Why is a 10-mile stretch of California's Interstate 10 so special to many contractors and engineers in the concrete pavement industry? Constructed in 1946, this extraordinary section of I-10 is the oldest existing concrete pavement rehabilitation project in the United States. Stretching from Colton through Fontana, the pavement also is the first to be rehabilitated by diamond grinding.
The road has been restored three times, and after 53 years, is still going strong. Diamond grinding played a major role in all three rehabilitations and, some say, in the longevity of the pavement. Since the first rehab project in 1965 to the most recent in '97, diamond grinding technology has changed dramatically. In 1965, small 2-foot-wide grinding machines sporting 120-hp Ford industrial engines tackled 112,000 square yards of I-10, taking 8 months to complete the job. In 1983, with the project expanded to cover 198,900 square yards, crews used three 400-hp grinders to cut 37-inch-wide paths. In 1997, an even larger 300,000-square-yard rehab was completed in 50 days, with crews using two grinders with 4-foot-wide heads.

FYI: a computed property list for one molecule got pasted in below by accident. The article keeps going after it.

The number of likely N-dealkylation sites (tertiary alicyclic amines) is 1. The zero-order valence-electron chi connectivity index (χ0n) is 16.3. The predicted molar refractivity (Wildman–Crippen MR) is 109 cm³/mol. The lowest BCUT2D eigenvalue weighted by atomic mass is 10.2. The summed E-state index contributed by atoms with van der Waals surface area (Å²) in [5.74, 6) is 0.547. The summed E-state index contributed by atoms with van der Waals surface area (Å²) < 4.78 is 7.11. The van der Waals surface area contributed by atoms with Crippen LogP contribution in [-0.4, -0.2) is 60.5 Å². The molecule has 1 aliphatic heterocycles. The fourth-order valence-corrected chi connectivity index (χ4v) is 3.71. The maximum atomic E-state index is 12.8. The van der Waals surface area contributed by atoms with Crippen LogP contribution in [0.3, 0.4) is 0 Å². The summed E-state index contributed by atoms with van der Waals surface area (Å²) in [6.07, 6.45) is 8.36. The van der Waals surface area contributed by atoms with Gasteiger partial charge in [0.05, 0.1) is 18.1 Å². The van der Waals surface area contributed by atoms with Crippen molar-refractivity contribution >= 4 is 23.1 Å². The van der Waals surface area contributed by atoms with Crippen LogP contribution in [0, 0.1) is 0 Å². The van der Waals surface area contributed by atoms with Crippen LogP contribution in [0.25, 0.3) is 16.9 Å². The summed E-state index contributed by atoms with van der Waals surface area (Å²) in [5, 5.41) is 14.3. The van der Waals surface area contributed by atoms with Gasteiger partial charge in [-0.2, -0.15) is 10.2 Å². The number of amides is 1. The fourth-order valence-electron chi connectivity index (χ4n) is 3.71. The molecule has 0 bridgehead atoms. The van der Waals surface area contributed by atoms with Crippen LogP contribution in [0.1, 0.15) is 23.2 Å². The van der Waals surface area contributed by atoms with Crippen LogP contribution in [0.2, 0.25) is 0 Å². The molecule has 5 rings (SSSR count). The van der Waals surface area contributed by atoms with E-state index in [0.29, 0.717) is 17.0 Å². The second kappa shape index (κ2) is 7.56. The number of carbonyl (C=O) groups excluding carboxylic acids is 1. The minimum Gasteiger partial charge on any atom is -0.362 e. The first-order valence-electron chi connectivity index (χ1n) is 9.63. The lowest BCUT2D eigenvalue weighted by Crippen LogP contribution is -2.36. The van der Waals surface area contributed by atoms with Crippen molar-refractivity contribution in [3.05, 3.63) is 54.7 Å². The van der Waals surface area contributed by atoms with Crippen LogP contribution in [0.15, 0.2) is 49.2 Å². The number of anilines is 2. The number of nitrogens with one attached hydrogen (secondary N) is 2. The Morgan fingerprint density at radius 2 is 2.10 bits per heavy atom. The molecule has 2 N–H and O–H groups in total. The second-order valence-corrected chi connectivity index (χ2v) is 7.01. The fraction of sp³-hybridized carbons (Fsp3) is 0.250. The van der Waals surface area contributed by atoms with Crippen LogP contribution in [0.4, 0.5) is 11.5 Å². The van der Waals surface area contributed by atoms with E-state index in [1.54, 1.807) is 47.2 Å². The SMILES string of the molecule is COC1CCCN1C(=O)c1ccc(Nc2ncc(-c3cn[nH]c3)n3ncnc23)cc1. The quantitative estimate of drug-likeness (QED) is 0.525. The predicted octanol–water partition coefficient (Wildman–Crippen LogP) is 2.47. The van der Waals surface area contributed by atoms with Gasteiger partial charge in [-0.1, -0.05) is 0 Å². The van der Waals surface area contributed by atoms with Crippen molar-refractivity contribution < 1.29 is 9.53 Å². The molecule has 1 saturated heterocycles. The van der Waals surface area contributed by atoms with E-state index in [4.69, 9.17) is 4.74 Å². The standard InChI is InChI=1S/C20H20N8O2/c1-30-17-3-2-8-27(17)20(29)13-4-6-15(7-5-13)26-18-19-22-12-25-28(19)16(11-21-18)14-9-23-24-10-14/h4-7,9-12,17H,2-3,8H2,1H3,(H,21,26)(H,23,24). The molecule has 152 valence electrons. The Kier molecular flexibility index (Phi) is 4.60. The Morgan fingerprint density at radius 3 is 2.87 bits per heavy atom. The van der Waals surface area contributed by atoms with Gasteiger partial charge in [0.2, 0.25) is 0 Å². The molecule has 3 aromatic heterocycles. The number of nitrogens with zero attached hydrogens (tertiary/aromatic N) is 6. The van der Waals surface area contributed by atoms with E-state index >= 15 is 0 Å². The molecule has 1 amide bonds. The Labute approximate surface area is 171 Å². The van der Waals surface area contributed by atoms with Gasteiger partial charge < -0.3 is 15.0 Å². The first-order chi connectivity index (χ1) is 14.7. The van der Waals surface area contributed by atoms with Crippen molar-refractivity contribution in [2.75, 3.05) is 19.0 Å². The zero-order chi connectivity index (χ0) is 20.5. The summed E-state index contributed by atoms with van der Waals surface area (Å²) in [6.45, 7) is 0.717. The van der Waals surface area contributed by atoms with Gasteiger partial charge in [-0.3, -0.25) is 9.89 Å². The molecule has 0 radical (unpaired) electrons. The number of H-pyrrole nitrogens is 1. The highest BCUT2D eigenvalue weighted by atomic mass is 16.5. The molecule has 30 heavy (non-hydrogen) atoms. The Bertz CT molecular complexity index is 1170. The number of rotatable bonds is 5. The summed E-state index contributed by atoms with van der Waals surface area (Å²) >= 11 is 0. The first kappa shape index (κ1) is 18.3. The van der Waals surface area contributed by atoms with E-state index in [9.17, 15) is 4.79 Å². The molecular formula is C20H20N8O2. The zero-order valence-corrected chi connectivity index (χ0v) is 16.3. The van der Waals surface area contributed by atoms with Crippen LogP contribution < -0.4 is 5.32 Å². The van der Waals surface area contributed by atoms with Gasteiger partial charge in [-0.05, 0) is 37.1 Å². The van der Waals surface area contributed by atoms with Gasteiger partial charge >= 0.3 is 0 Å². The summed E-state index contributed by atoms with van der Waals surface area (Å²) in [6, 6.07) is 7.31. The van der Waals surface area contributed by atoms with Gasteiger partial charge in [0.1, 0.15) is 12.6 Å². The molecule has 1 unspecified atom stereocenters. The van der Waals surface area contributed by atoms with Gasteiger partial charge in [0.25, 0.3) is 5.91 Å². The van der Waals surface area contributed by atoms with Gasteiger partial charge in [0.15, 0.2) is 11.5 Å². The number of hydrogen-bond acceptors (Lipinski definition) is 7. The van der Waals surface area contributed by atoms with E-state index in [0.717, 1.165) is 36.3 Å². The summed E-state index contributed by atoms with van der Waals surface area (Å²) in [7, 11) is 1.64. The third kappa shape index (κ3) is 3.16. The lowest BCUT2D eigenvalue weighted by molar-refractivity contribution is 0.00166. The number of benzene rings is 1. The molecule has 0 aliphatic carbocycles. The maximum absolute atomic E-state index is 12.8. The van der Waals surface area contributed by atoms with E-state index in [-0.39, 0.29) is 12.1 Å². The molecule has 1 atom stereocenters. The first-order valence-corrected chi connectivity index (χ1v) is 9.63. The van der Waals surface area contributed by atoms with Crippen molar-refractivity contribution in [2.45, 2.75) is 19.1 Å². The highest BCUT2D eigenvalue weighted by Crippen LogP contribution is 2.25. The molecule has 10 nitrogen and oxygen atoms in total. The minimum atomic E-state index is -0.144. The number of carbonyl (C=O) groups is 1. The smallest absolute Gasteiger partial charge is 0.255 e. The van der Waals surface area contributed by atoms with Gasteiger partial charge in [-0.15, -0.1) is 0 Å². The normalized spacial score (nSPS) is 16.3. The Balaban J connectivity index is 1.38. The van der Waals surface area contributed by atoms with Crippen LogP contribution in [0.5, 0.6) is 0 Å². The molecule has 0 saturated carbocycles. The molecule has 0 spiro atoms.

Caltrans' Pavement Management System played a large role in the longevity of I-10 and many other California roadways. "We evaluate the pavement every 2 years using this system," explains Ben Ramirez, Caltrans' district division chief for maintenance. "It prioritizes our needs, and when a pavement meets certain criteria for deterioration, one of which is a rideability score, we go in and grind it."